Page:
The body's process of starting labor and the role of different factors in it is something I'm quite curious about and hope more research is done on in the future. I'd be very interested to know what causes contractions to change from Braxton Hick's to ones that feel more intense, and why some women experience these more intense contractions on and off for days or weeks before entering active labor.

The more I learn, the more amazed I am by the human female body!

Tuesday, October 5, 2010

I babywear

My son likes to snuggle in my homemade cotton jersey no-sew wrap (instructions here). It makes it easier for him to block out distractions and fall asleep, and then I can put the edge of the cloth over his head so it stays secure while he sleeps.

I practiced babywearing a little with my daughter, especially when she got heavier--I would put her in a pouch sling on my hip. Then I had two hands and my arm wouldn't get tired. I also had one of those commercial carriers with the buckles and straps, but it was a low-end one and not very comfortable (it didn't distribute the weight very well to the hips or across the shoulders).

I am glad I decided to do the wrap for my son. I started using it when he was very small (I am wearing him in my blogger profile pic, you can barely see his tiny head--my how he has grown in not yet seven months). A wrap is such a simple way to carry a baby--you just need a long piece of cloth and someone (even if that someone is on youtube) to show you how to tie it.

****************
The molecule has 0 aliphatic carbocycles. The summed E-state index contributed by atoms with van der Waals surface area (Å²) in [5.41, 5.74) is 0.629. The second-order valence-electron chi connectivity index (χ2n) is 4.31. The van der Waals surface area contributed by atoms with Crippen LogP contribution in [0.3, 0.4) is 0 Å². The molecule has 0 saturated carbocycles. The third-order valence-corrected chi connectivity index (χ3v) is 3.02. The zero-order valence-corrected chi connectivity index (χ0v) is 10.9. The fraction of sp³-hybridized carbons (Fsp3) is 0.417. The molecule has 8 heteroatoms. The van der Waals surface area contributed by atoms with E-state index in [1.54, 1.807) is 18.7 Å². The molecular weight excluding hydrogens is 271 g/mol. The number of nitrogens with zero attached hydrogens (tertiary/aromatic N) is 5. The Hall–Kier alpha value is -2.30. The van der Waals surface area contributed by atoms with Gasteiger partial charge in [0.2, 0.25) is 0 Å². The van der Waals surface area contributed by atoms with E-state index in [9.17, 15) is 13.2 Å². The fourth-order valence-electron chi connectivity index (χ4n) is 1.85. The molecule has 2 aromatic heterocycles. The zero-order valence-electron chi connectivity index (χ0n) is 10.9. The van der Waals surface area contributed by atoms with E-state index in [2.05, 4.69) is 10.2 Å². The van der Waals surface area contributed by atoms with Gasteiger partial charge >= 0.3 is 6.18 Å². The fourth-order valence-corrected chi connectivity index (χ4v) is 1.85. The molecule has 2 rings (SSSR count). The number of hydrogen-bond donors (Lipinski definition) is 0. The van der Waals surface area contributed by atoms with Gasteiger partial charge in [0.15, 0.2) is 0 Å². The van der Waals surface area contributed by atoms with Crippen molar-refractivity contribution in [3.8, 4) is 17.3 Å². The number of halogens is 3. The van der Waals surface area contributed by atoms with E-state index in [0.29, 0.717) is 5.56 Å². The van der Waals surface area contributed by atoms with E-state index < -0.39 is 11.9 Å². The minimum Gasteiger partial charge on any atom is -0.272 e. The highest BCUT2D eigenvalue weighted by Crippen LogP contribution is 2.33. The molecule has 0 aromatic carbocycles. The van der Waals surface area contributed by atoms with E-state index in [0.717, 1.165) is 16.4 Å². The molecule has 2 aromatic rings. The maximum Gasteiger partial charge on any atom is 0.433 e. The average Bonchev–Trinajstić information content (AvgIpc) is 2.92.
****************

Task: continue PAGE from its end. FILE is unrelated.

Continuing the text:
I am not an avid babywearer or a babywearing expert. I don't babywear everyday. I don't scorn the use of bouncers, jumper-roos, swings, or even strollers. I own all of these things and find them useful sometimes. I use babywearing where it can benefit me, and find it benefits my babies, too.

Babywearing makes having two kids a lot easier, especially when we go out. It is a lot safer to wear my son and put my daughter in the seat of the shopping cart than it is to put my son in the seat of the shopping cart and my daughter in the basket (which is also impractical because I could never trust that little scavenger from opening all the food). It is also nice to wear my son and either push my daughter in a stroller or have my hands free to hold her hands instead of trying to juggle her, the baby, and the diaper bag. And it's great for those times when I really need to cook dinner or clean the kitchen and my baby is tired or fussy and wanting to be held.